A London-based biometric authentication company is expanding its presence in North America with a new office at bwtech@UMBC.
iProov is opening its first physical U.S. location in Maryland to be close to cybersecurity talent, as well as existing U.S. customers.
“Our new U.S. headquarters is perfectly situated,” iProov CEO Andrew Bud said in a statement. “Not only will we enjoy close proximity to our government customers, but we will also be able to more easily leverage Maryland’s outstanding resources — in the form of nearby intellectual capital, tech talent, and the vibrant cybersecurity community associated with the bwtech@UMBC Technology Park. Our new location and new executive hires are setting the stage for iProov’s next phase of rapid growth, and we’re excited about the way forward.”
The company said its technology was used by more than 2.5 million people in 2019, and it counts ING, Rabobank, the U.K. Home Office and the U.S. Department of Homeland Security as customers.
Founded by Bud in 2011, the company said its technology is used to verify identification by government customers, as well as authentication for customers of banks and healthcare providers, and employees accessing software applications at large businesses. Called Flashmark, it flashes a sequence of colors onto a user’s face to authenticate them. Its offerings also include technology to verify whether a user’s face is “genuinely present” when matched with an official document.
“iProov authenticates the user against an image from a trusted source,” like a photo ID, passport, driver’s license or photo from an database, Bud said in response to questions. “iProov works with document capture partners so that an individual can scan their photo ID using their phone and then verify that they are the holder of that ID.”
The rise of technology has brought concerns about data protection and privacy. iProov said it is GDPR-compliant, putting it in line with the European regulations that are tighter than in the U.S.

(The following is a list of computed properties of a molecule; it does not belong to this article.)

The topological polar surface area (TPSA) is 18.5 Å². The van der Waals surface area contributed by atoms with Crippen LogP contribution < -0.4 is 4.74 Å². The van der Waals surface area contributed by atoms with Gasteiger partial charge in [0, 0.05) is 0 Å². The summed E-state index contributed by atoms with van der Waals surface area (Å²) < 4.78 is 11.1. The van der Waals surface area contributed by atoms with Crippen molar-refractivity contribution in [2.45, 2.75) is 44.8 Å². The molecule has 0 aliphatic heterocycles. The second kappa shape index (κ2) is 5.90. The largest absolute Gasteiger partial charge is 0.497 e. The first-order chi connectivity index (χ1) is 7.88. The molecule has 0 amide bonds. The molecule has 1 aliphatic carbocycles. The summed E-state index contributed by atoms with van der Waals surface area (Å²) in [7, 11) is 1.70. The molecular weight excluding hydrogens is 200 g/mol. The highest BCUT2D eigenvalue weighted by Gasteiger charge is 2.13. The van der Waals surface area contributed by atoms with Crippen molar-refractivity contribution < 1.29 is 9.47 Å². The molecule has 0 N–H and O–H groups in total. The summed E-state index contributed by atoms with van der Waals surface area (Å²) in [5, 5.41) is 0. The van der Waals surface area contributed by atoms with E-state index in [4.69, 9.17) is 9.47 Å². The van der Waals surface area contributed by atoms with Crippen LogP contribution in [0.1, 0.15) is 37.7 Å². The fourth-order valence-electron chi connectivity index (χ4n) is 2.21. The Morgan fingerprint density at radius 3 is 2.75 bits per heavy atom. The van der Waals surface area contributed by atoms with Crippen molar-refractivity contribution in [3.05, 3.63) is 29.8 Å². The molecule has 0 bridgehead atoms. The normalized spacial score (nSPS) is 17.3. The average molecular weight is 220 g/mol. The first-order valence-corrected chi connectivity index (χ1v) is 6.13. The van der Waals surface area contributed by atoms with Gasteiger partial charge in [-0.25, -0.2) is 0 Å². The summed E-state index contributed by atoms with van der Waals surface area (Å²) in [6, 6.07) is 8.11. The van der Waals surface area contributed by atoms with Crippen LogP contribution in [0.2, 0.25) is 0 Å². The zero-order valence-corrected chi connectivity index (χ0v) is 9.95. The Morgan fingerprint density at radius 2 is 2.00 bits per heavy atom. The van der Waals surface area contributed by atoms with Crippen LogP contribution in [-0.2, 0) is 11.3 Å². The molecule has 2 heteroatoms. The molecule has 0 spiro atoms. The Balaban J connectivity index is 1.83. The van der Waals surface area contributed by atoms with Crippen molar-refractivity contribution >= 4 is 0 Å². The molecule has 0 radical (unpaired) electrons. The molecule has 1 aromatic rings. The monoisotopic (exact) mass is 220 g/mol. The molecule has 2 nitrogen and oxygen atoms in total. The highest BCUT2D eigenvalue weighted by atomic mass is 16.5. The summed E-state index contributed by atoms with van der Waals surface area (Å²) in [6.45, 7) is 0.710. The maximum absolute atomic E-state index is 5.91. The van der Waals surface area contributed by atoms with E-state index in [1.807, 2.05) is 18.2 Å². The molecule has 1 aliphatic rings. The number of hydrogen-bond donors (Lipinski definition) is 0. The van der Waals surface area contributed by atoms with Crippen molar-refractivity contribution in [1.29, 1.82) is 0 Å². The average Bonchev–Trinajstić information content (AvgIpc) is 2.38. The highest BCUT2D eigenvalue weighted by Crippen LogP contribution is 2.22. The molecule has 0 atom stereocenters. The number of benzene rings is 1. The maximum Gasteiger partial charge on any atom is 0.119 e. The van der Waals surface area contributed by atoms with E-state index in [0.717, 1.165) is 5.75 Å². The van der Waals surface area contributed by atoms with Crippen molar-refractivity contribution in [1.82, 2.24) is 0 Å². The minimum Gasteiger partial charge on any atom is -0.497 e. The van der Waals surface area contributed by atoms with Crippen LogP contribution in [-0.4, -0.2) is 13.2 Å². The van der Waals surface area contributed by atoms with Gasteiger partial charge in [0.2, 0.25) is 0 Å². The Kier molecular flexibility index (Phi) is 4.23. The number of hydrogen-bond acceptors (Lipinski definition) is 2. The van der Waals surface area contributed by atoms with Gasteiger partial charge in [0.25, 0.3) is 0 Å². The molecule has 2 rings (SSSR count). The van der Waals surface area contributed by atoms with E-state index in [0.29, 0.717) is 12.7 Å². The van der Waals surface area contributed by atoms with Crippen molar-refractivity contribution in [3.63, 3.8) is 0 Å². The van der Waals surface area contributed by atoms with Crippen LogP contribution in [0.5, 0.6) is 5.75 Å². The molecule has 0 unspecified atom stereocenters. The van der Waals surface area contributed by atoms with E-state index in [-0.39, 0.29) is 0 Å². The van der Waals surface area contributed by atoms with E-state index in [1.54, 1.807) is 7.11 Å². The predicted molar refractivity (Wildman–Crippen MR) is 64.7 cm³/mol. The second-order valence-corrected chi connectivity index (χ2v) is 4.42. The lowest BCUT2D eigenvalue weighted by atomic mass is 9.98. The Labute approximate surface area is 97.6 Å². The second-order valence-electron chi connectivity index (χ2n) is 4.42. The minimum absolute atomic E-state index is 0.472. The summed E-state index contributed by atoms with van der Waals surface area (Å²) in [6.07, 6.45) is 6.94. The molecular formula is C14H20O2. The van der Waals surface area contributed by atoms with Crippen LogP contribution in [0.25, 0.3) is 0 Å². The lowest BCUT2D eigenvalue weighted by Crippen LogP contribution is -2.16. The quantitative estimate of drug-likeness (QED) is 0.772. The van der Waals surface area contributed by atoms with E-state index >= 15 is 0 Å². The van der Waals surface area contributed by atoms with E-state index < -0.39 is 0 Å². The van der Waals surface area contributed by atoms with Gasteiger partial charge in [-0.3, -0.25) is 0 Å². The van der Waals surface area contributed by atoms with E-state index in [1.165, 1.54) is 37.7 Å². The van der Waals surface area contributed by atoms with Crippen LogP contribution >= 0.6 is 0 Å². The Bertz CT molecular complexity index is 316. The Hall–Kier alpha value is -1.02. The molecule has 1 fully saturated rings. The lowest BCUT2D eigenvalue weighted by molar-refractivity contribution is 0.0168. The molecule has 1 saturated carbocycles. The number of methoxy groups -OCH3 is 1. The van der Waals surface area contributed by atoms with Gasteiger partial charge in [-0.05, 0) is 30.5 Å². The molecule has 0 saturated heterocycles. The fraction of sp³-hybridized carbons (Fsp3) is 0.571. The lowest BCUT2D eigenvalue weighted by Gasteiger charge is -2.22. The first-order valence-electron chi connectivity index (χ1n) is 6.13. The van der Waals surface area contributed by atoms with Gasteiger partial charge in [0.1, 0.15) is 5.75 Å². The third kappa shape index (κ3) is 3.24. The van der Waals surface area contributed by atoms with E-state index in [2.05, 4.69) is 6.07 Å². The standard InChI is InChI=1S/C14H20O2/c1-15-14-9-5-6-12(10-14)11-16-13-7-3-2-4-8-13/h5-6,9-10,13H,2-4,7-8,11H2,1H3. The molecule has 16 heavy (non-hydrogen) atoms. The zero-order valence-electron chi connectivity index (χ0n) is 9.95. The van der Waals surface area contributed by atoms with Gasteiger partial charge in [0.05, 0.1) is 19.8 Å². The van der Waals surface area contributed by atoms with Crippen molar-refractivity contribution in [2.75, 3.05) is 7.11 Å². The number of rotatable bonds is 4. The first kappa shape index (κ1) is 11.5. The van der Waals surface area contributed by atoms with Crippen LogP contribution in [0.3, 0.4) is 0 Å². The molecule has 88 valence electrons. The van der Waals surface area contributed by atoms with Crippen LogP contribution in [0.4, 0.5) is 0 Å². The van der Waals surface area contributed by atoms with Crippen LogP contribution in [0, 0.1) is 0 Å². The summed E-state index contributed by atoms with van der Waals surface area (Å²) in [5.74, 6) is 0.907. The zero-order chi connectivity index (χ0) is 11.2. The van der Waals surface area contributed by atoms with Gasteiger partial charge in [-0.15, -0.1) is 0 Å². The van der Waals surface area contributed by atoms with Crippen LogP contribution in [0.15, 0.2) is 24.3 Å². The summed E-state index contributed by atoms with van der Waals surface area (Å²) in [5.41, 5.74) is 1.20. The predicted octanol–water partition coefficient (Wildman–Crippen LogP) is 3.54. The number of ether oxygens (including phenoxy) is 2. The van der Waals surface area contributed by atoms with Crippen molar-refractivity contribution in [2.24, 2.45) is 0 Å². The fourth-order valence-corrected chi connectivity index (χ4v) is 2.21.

“All imagery and biometric profiles are deleted after processing is complete, as agreed with customers in Data Processing Agreements,” Bud added.
It can also protect against deepfakes, Bud said, in which people are depicted in fake videos or images and have been used to put words in someone else’s mouth. They pose a threat to online security, especially as they get easier to make. Bud offered a scenario where a company wanted to add facial biometrics for customers.
“A criminal could create a deepfake video of a customer and subvert that authentication process to make fraudulent payments from that customer’s account,” Bud said. “iProov protects against this because they check for genuine presence — are you the right person, a real person, authenticating right now.”
The move offers an example of a government-backed international trip resulting in local economic development. Maryland officials first met the company on Gov. Larry Hogan’s economic development mission to the U.K. in 2017. The trip resulted in a new agreement to establish an exchange program between companies in the U.K. and Maryland. Cybersecurity was a focus, and the state’s agreement with the U.K. was linked with the bwtech@UMBC’s iCyber Center, which aims to provide a “soft landing” for international companies seeking U.S. expansion. The center also hosted iProov in 2018.
Now, the company is opening a U.S. headquarters at the Catonsville innovation hub. Among those moving to the office are iProov President Joe Palmer and Simon Williamson, the company’s VP of sales for North America. In all, five employees will be attached the office initially, and the company is looking to grow going forward.
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